I’ve been receiving a lot of requests for a tutorial showing how to write a plugin using Object Oriented Programming techniques, and so I thought I would give it a go while I have a few minutes spare.

What Is OOP?

Writing a plugin using OOP is basically writing your plugin as a PHP class. This can sound a little daunting at first because of the different way you have to hand functions to actions/filters in PHP. Here I’m hopefully going to make it very simple with a few examples.

Our plugin is not going to do anything in particular, instead I’m going to cover the techniques that you need so that, hopefully, you can apply them to any plugin you need to write in the future.

First, let’s setup a basic plugin file. In your WordPress install’s plugin folder create a new file called fakeplugin.php and add the following code to allow WordPress to find your plugin.

Plugin Name: Fake Plugin
Plugin URI: http://return-true.com/
Description: A Fake Plugin To Show OOP Techniques
Version: 1
Author: Paul Robinson
Author URI: http://return-true.com

You don’t need all of this information if you don’t want to provide it, only Plugin Name: is required as long as you don’t plan to list the plugin on the WordPress plugins directory.

If you go to your ‘Installed Plugins’ page in WordPress you should be able to see your plugin listed. Found it? Good.

Now let’s get on with the coding. First we are going to setup a basic class.

Class FakePlugin {
    public function __construct() {

What does this do? Well, not much yet but this is generally what you will start with when making any plugin. The __construct is a special method available in all created classes. If you define the construct it will be ran whenever an instance of the class is created. So if your plugin needs to set anything up when it is instanced this is the perfect place to do it.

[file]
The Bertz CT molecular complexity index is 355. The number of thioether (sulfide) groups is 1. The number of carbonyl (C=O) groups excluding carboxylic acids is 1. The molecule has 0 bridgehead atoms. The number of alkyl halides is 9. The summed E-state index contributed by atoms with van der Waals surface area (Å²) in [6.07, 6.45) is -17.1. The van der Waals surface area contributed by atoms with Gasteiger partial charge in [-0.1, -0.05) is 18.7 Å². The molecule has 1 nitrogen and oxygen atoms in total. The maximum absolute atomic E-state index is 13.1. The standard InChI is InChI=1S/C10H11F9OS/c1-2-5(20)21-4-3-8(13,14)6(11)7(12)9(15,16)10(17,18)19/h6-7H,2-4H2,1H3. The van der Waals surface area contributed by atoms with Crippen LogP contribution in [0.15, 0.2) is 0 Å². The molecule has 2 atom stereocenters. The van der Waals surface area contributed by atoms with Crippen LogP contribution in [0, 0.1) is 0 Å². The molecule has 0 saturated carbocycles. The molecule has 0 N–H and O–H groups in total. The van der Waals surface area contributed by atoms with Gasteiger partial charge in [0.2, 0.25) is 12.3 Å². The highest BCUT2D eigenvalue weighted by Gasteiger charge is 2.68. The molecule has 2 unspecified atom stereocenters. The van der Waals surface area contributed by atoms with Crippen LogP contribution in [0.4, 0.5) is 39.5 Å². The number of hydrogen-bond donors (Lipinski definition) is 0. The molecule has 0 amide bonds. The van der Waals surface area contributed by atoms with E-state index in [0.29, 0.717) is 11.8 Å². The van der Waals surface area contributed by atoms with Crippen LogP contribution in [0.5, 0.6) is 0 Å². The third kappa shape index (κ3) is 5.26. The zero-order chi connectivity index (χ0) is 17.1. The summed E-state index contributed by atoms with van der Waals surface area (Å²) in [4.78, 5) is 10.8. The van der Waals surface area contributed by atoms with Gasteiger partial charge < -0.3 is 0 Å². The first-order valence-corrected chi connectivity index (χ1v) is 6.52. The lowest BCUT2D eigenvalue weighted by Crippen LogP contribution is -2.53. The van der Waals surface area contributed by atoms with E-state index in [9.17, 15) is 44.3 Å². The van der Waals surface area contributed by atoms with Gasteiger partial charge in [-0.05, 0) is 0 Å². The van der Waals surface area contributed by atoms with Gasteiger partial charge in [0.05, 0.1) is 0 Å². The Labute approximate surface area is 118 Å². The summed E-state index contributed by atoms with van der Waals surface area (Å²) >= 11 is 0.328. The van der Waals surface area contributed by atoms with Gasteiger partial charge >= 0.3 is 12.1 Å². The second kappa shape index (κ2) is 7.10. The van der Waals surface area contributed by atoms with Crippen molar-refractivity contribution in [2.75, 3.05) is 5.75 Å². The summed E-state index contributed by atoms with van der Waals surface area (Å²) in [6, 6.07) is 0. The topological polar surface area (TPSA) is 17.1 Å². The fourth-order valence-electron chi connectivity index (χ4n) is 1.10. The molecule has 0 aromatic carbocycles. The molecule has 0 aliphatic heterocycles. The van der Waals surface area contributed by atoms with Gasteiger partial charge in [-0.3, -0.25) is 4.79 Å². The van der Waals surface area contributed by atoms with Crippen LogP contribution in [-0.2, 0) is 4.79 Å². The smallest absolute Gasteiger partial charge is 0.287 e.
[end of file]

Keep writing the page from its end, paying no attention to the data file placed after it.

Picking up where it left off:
A good example of that is adding a page to the WordPress menu for your plugin. Let’s take a look at how the __construct will help with that.

Class FakePlugin {
    public function __construct() {
        add_action( 'admin_menu', array($this, 'setup_admin_menu') );

    public function setup_admin_menu() {
        add_object_page( 'My Fake Plugin', 'Fake Plugin', 'activate_plugins', 'my-super-awesome-plugin', array($this, 'admin_page') );

    public function admin_page() {
        $html = <<< HEREDOC
<p>This is some content, it will appear on the page.</p>

        echo $html;


$FakePlugin = new FakePlugin();

Okay, chances are you are confused, but don’t worry about it. I’m going to try and explain what is going on.

Hopefully you’re now familiar with the constructor now, inside it we have our add_action call. I’m not going to explain how hooks (actions/filters) work as that is a tutorial in itself, but one thing that might be confusing is array($this, 'setup_admin_menu'). It basically just asks WordPress to call the setup_admin_menu function, but because we are in a class WordPress needs the context to use when calling, that is what $this is for.

So this is basically what happens. At the end of the plugin we create an instance of our class. This runs our constructor, which triggers our action, which triggers the setup_admin_menu, which adds our page to the WordPress menu. When the page is visited it triggers the admin_page function registered with the add_object_page function… Phew!

Hopefully that makes sense. That is basically it. OOP plugins aren’t actually as difficult as they sound, it just requires you to keep all of your code contained within a class.

This was by no means meant to be a tutorial on OOP itself, more a quick guide on how to use OOP to create a WordPress plugin that actually works, it’s amazing how many plugins I’ve seen that use OOP incorrectly.

If you have any questions about OOP and WordPress, feel free to ask in the comments & I’ll try to answer as best I can. Thanks for reading.